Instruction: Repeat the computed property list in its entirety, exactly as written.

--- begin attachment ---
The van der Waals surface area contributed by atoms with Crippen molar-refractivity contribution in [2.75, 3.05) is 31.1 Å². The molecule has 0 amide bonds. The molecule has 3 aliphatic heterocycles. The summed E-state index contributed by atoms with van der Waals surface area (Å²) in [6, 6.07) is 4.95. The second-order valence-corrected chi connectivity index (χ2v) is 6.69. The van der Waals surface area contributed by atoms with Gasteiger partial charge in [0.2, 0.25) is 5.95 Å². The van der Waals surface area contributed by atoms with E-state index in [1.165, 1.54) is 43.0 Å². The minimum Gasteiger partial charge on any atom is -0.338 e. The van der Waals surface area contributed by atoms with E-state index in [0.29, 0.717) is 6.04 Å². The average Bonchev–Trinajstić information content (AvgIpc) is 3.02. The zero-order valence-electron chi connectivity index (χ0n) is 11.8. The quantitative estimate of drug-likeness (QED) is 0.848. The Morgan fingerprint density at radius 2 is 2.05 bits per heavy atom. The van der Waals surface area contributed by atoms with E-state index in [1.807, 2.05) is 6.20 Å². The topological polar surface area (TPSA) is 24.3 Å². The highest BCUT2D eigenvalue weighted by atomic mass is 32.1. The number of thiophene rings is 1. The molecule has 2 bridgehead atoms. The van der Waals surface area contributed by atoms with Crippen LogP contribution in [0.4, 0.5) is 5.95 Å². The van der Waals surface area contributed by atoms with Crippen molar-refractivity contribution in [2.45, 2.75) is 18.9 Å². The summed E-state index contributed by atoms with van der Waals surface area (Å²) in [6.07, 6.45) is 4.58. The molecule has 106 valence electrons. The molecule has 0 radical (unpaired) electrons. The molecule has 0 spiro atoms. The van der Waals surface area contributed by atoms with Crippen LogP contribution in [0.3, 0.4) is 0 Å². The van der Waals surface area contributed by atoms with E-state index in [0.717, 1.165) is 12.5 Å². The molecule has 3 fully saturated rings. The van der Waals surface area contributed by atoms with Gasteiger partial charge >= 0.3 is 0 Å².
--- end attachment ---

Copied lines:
The van der Waals surface area contributed by atoms with Crippen molar-refractivity contribution in [2.75, 3.05) is 31.1 Å². The molecule has 0 amide bonds. The molecule has 3 aliphatic heterocycles. The summed E-state index contributed by atoms with van der Waals surface area (Å²) in [6, 6.07) is 4.95. The second-order valence-corrected chi connectivity index (χ2v) is 6.69. The van der Waals surface area contributed by atoms with Gasteiger partial charge in [0.2, 0.25) is 5.95 Å². The van der Waals surface area contributed by atoms with E-state index in [1.165, 1.54) is 43.0 Å². The minimum Gasteiger partial charge on any atom is -0.338 e. The van der Waals surface area contributed by atoms with E-state index in [0.29, 0.717) is 6.04 Å². The average Bonchev–Trinajstić information content (AvgIpc) is 3.02. The zero-order valence-electron chi connectivity index (χ0n) is 11.8. The quantitative estimate of drug-likeness (QED) is 0.848. The Morgan fingerprint density at radius 2 is 2.05 bits per heavy atom. The van der Waals surface area contributed by atoms with E-state index in [1.807, 2.05) is 6.20 Å². The topological polar surface area (TPSA) is 24.3 Å². The highest BCUT2D eigenvalue weighted by atomic mass is 32.1. The number of thiophene rings is 1. The molecule has 2 bridgehead atoms. The van der Waals surface area contributed by atoms with Crippen LogP contribution in [0.4, 0.5) is 5.95 Å². The van der Waals surface area contributed by atoms with Crippen molar-refractivity contribution in [2.45, 2.75) is 18.9 Å². The summed E-state index contributed by atoms with van der Waals surface area (Å²) in [6.07, 6.45) is 4.58. The molecule has 106 valence electrons. The molecule has 0 radical (unpaired) electrons. The molecule has 0 spiro atoms. The van der Waals surface area contributed by atoms with Crippen LogP contribution in [0.3, 0.4) is 0 Å². The van der Waals surface area contributed by atoms with E-state index in [0.717, 1.165) is 12.5 Å². The molecule has 3 fully saturated rings. The van der Waals surface area contributed by atoms with Gasteiger partial charge >= 0.3 is 0 Å².